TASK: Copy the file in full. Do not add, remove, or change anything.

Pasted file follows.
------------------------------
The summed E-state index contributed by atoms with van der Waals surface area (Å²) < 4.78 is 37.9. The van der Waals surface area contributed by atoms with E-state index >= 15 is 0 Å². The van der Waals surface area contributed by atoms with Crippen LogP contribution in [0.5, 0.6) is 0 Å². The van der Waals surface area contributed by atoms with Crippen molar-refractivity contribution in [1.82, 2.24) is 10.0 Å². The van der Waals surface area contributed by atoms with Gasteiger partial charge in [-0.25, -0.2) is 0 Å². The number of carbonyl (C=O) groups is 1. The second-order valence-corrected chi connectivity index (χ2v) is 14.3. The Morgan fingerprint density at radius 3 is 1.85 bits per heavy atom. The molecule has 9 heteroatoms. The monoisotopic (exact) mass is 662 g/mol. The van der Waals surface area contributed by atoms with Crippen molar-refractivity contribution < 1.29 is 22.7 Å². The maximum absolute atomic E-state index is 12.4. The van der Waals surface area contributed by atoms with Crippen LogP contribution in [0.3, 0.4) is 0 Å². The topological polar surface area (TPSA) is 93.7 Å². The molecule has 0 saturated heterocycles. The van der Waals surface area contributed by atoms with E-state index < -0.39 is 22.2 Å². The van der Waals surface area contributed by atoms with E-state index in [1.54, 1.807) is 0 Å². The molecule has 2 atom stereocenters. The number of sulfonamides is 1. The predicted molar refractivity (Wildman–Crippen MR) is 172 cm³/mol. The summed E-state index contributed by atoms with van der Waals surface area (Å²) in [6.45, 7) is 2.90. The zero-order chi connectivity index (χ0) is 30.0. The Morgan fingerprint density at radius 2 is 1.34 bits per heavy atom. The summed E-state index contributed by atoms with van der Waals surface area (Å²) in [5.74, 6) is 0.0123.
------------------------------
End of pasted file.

The summed E-state index contributed by atoms with van der Waals surface area (Å²) < 4.78 is 37.9. The van der Waals surface area contributed by atoms with E-state index >= 15 is 0 Å². The van der Waals surface area contributed by atoms with Crippen LogP contribution in [0.5, 0.6) is 0 Å². The van der Waals surface area contributed by atoms with Crippen molar-refractivity contribution in [1.82, 2.24) is 10.0 Å². The van der Waals surface area contributed by atoms with Gasteiger partial charge in [-0.25, -0.2) is 0 Å². The number of carbonyl (C=O) groups is 1. The second-order valence-corrected chi connectivity index (χ2v) is 14.3. The Morgan fingerprint density at radius 3 is 1.85 bits per heavy atom. The molecule has 9 heteroatoms. The monoisotopic (exact) mass is 662 g/mol. The van der Waals surface area contributed by atoms with Crippen molar-refractivity contribution < 1.29 is 22.7 Å². The maximum absolute atomic E-state index is 12.4. The van der Waals surface area contributed by atoms with Crippen LogP contribution in [0.3, 0.4) is 0 Å². The topological polar surface area (TPSA) is 93.7 Å². The molecule has 0 saturated heterocycles. The van der Waals surface area contributed by atoms with E-state index < -0.39 is 22.2 Å². The van der Waals surface area contributed by atoms with E-state index in [1.54, 1.807) is 0 Å². The molecule has 2 atom stereocenters. The number of sulfonamides is 1. The predicted molar refractivity (Wildman–Crippen MR) is 172 cm³/mol. The summed E-state index contributed by atoms with van der Waals surface area (Å²) in [6.45, 7) is 2.90. The zero-order chi connectivity index (χ0) is 30.0. The Morgan fingerprint density at radius 2 is 1.34 bits per heavy atom. The summed E-state index contributed by atoms with van der Waals surface area (Å²) in [5.74, 6) is 0.0123.